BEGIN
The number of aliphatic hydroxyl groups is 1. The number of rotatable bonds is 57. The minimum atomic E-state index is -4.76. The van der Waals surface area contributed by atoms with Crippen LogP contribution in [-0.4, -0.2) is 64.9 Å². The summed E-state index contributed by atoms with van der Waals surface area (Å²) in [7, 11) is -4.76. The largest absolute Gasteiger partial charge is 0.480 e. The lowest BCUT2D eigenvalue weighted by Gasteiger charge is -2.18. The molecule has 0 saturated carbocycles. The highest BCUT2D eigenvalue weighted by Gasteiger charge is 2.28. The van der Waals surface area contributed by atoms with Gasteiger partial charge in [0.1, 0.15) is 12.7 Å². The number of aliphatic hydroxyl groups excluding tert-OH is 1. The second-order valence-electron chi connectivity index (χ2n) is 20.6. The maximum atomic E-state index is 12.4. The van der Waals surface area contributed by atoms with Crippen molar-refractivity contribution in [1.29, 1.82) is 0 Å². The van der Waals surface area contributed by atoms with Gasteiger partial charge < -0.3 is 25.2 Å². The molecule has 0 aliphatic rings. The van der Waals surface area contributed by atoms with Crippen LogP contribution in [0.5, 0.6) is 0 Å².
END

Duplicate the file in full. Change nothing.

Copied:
The number of aliphatic hydroxyl groups is 1. The number of rotatable bonds is 57. The minimum atomic E-state index is -4.76. The van der Waals surface area contributed by atoms with Crippen LogP contribution in [-0.4, -0.2) is 64.9 Å². The summed E-state index contributed by atoms with van der Waals surface area (Å²) in [7, 11) is -4.76. The largest absolute Gasteiger partial charge is 0.480 e. The lowest BCUT2D eigenvalue weighted by Gasteiger charge is -2.18. The molecule has 0 saturated carbocycles. The highest BCUT2D eigenvalue weighted by Gasteiger charge is 2.28. The van der Waals surface area contributed by atoms with Gasteiger partial charge in [0.1, 0.15) is 12.7 Å². The number of aliphatic hydroxyl groups excluding tert-OH is 1. The second-order valence-electron chi connectivity index (χ2n) is 20.6. The maximum atomic E-state index is 12.4. The van der Waals surface area contributed by atoms with Crippen molar-refractivity contribution in [1.29, 1.82) is 0 Å². The van der Waals surface area contributed by atoms with Gasteiger partial charge < -0.3 is 25.2 Å². The molecule has 0 aliphatic rings. The van der Waals surface area contributed by atoms with Crippen LogP contribution in [0.5, 0.6) is 0 Å².